Interestingly, downtown businesses have been fighting the idea of closing off the road to cars. They claim they will lose money if people can't drive down the strip (think tourists coming into town and wanting to drive though) or park there (despite the fact that the vast majority of parking is on side-street lots). London, Stockholm, and also Curitiba, Brazil appear to be examples where closing the street actually improves the vitality of the place. Will New York be that image-maker that can set the trend? I hope so, too.

On a separate note, I find it fascinating your comment about your love of driving when you come out west. I don't like driving and prefer the tactile feeling of walking and using public transport... vast roads can be relaxing but driving in the city is nerve-racking. I've grown up in the West, although Californians in general do like driving and drive a lot. Different cultures in America!

Posted by: matt waxman on December 5, 2006 3:33 PM

Thanks for the thoughtful comments, Matt -- glad you like the article.

I too like the vast roads for driving in the West, and not so much the inner-city motoring. I lived in Eugene and Portland over the course of nine years in Oregon, and while I did have access to cars from generous friends and car-sharing, just like I do here in NYC, mostly I walked, bussed and biked my way around those cities. Whereas here I am frankly unnerved trying to ride my bike most of the time.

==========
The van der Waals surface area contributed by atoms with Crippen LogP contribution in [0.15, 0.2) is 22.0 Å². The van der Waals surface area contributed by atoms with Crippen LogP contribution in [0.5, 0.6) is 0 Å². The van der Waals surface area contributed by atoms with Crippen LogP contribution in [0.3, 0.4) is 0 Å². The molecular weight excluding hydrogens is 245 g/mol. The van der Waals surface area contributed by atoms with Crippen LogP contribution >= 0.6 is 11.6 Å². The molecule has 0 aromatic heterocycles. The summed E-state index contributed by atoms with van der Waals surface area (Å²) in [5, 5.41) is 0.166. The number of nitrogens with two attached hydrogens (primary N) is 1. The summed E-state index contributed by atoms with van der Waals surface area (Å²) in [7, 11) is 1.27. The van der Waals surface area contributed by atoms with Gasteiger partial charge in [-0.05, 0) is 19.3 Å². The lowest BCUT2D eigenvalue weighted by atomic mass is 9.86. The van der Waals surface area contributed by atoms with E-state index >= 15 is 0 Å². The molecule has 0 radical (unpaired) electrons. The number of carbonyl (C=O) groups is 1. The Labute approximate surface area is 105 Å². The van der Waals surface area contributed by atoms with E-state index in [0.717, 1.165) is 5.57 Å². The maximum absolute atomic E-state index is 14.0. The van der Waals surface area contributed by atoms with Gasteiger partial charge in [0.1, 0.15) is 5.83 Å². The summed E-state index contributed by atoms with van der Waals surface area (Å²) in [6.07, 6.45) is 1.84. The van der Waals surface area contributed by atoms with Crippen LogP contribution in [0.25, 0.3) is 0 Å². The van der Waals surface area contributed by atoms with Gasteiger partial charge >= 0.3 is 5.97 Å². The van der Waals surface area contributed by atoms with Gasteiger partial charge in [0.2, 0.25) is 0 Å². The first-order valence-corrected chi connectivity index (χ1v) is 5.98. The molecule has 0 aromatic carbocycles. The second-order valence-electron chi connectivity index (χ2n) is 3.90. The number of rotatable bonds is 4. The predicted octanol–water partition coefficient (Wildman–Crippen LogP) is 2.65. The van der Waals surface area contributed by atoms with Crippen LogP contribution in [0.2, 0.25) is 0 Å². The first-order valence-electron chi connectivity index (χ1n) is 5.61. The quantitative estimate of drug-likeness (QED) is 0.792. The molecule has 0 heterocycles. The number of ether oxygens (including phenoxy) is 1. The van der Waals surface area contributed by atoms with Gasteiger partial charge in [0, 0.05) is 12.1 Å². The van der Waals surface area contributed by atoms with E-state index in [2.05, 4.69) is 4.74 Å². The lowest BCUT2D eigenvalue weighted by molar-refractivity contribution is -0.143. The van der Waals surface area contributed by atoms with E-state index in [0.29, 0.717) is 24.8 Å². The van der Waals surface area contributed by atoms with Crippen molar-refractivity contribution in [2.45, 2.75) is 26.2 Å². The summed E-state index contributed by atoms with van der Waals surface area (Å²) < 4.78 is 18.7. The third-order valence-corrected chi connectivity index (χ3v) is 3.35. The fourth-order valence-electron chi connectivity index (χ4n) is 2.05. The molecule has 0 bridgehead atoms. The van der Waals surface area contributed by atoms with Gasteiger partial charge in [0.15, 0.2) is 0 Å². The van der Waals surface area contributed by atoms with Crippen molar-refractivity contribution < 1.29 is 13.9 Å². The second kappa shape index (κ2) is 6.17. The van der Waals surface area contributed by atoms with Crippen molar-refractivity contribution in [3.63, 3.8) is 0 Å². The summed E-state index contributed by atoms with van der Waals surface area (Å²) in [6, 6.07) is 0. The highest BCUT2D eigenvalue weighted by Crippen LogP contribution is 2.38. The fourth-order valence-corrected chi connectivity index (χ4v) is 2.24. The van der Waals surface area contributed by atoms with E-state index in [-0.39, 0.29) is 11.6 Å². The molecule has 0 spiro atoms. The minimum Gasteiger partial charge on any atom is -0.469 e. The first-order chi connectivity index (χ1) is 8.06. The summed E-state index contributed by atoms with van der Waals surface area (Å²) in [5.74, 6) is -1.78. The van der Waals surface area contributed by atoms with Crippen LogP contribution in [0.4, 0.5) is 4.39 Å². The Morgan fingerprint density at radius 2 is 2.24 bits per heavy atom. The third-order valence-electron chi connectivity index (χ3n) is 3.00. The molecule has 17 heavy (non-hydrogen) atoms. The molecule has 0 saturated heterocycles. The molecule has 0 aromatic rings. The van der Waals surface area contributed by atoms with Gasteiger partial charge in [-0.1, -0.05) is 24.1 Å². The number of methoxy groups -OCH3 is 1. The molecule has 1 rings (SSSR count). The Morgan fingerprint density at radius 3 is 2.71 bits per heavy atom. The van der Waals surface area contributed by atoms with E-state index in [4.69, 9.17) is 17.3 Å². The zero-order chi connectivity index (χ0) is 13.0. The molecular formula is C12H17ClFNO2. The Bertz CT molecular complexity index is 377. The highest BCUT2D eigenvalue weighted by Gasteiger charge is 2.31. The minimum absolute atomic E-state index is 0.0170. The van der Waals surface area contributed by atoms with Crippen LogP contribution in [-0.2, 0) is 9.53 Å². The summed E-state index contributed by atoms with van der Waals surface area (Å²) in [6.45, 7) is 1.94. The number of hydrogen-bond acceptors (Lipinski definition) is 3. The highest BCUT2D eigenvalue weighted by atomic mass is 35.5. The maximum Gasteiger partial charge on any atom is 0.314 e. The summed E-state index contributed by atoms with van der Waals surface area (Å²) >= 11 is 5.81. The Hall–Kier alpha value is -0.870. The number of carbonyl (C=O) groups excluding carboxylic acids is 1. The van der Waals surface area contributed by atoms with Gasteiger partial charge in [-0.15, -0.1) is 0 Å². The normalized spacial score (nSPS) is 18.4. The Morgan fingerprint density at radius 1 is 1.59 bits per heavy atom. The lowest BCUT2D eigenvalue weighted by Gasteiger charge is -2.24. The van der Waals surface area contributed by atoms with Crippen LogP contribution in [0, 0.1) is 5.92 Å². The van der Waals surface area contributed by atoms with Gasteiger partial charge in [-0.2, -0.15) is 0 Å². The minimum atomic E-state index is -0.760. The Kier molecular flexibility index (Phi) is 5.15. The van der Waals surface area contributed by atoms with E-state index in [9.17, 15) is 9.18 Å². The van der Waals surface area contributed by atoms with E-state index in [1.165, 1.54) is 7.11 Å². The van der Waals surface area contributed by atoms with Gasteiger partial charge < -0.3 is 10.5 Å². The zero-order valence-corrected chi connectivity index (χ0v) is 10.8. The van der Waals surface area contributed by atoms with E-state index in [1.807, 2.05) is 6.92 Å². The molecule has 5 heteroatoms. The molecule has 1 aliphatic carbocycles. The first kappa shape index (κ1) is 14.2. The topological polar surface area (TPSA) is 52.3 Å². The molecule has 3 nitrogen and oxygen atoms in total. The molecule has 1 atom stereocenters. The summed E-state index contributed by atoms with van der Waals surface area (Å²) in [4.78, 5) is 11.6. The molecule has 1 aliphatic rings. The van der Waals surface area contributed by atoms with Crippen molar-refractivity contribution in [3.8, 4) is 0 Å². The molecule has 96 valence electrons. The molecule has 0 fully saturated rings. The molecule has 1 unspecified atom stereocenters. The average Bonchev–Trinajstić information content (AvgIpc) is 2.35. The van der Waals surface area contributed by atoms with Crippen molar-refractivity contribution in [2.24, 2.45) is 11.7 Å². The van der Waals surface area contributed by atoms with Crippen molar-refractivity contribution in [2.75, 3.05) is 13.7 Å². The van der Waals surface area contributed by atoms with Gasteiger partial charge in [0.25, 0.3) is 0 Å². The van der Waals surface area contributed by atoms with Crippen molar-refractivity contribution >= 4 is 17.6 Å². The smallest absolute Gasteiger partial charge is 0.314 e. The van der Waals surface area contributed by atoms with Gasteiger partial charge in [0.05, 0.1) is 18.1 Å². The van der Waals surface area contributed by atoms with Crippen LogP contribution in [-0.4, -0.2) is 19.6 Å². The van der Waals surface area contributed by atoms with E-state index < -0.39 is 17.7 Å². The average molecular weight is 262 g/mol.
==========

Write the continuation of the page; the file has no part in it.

The example of the Santa Cruz pedestrian mall is an interesting one. When I lived in Eugene, there were similar criticisms of the downtown pedestrian mall that was built in that brutalist style typical of 1970s "urban renewal." It was built at a scale such that the streets were just wide enough to be kind of eerie and uncomfortable to walk on in all but the sunniest weather (at a premium in western Oregon most of the year).

And just as you describe in Santa Cruz, the lee sides of various structures seemed to invite both muggings and bums, and the whole thing did not get enough maintenance. Drivers had to widely circumvent the mall to get downtown, which was not only a pain in the butt, but also really did discourage people from stopping and parking (on those deserted seeming outskirts of the mall) and shopping.

When a few of those streets were reopened to cars in the early and mid-1990s by popular referendum, the vitality of the area really picked up. As I left Eugene in 1996, I don't know if the situation has progressed into one where the cars have become problematic. But opening the streets to limited traffic really improved the mall while I was there.

These both seem to demonstrate that simply excluding or including cars is not the whole answer to vibrant cities -- there needs to be a lot of attention to designing at a comfortable pedestrian scale, having attractive and inviting structures, keeping the area up, and more.

Posted by: Emily Gertz on December 6, 2006 2:47 PM